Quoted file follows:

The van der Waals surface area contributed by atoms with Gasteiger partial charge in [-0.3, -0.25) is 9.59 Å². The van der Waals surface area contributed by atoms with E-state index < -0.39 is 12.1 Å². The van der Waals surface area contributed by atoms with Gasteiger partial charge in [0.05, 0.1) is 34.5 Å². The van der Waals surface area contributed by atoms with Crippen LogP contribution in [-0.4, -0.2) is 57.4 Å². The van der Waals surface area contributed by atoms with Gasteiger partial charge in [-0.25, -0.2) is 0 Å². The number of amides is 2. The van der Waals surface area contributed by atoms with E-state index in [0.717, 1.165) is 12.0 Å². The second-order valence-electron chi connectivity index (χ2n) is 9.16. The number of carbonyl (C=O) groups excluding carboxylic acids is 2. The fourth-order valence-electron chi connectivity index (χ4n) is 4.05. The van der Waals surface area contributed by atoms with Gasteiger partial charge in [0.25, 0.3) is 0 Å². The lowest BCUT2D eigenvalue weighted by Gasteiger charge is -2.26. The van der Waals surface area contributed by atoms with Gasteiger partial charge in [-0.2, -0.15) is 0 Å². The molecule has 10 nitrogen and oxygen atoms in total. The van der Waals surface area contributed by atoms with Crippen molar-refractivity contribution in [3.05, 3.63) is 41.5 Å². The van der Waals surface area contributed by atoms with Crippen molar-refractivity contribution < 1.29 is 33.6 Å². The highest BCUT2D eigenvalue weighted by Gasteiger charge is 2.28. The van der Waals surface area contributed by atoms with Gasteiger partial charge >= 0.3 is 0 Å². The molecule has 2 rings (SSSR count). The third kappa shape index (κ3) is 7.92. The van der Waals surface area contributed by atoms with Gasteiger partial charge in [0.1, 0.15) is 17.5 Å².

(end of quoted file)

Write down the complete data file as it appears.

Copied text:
The van der Waals surface area contributed by atoms with Gasteiger partial charge in [-0.3, -0.25) is 9.59 Å². The van der Waals surface area contributed by atoms with E-state index < -0.39 is 12.1 Å². The van der Waals surface area contributed by atoms with Gasteiger partial charge in [0.05, 0.1) is 34.5 Å². The van der Waals surface area contributed by atoms with Crippen LogP contribution in [-0.4, -0.2) is 57.4 Å². The van der Waals surface area contributed by atoms with Gasteiger partial charge in [-0.25, -0.2) is 0 Å². The number of amides is 2. The van der Waals surface area contributed by atoms with E-state index in [0.717, 1.165) is 12.0 Å². The second-order valence-electron chi connectivity index (χ2n) is 9.16. The number of carbonyl (C=O) groups excluding carboxylic acids is 2. The fourth-order valence-electron chi connectivity index (χ4n) is 4.05. The van der Waals surface area contributed by atoms with Gasteiger partial charge in [0.25, 0.3) is 0 Å². The lowest BCUT2D eigenvalue weighted by Gasteiger charge is -2.26. The van der Waals surface area contributed by atoms with Gasteiger partial charge in [-0.2, -0.15) is 0 Å². The molecule has 10 nitrogen and oxygen atoms in total. The van der Waals surface area contributed by atoms with Crippen molar-refractivity contribution in [3.05, 3.63) is 41.5 Å². The van der Waals surface area contributed by atoms with Crippen molar-refractivity contribution < 1.29 is 33.6 Å². The highest BCUT2D eigenvalue weighted by Gasteiger charge is 2.28. The van der Waals surface area contributed by atoms with Gasteiger partial charge >= 0.3 is 0 Å². The molecule has 2 rings (SSSR count). The third kappa shape index (κ3) is 7.92. The van der Waals surface area contributed by atoms with Gasteiger partial charge in [0.1, 0.15) is 17.5 Å².